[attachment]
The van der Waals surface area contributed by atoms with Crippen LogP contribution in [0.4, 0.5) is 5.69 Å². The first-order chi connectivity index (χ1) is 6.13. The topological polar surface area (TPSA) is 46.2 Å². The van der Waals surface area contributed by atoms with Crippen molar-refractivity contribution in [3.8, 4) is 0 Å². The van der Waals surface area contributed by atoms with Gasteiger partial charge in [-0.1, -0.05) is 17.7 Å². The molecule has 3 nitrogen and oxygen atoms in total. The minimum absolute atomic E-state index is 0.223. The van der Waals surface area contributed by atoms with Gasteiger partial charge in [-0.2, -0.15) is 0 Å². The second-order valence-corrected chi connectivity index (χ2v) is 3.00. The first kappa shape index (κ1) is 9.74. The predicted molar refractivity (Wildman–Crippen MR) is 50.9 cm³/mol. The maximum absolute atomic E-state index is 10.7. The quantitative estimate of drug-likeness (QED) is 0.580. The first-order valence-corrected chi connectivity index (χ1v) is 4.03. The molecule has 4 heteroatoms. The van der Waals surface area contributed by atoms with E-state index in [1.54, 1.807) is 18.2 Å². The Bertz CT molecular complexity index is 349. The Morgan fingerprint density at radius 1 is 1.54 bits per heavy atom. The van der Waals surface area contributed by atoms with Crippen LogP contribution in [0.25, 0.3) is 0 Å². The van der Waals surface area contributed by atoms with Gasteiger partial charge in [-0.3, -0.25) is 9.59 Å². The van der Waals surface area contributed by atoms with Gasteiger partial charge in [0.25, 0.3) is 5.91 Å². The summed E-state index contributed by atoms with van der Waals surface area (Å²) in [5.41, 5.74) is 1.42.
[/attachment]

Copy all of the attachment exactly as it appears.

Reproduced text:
The van der Waals surface area contributed by atoms with Crippen LogP contribution in [0.4, 0.5) is 5.69 Å². The first-order chi connectivity index (χ1) is 6.13. The topological polar surface area (TPSA) is 46.2 Å². The van der Waals surface area contributed by atoms with Crippen molar-refractivity contribution in [3.8, 4) is 0 Å². The van der Waals surface area contributed by atoms with Gasteiger partial charge in [-0.1, -0.05) is 17.7 Å². The molecule has 3 nitrogen and oxygen atoms in total. The minimum absolute atomic E-state index is 0.223. The van der Waals surface area contributed by atoms with Gasteiger partial charge in [-0.2, -0.15) is 0 Å². The second-order valence-corrected chi connectivity index (χ2v) is 3.00. The first kappa shape index (κ1) is 9.74. The predicted molar refractivity (Wildman–Crippen MR) is 50.9 cm³/mol. The maximum absolute atomic E-state index is 10.7. The quantitative estimate of drug-likeness (QED) is 0.580. The first-order valence-corrected chi connectivity index (χ1v) is 4.03. The molecule has 4 heteroatoms. The van der Waals surface area contributed by atoms with E-state index in [1.54, 1.807) is 18.2 Å². The Bertz CT molecular complexity index is 349. The Morgan fingerprint density at radius 1 is 1.54 bits per heavy atom. The van der Waals surface area contributed by atoms with Crippen LogP contribution in [0.25, 0.3) is 0 Å². The van der Waals surface area contributed by atoms with Gasteiger partial charge in [-0.3, -0.25) is 9.59 Å². The van der Waals surface area contributed by atoms with Gasteiger partial charge in [0.25, 0.3) is 5.91 Å². The summed E-state index contributed by atoms with van der Waals surface area (Å²) in [5.41, 5.74) is 1.42.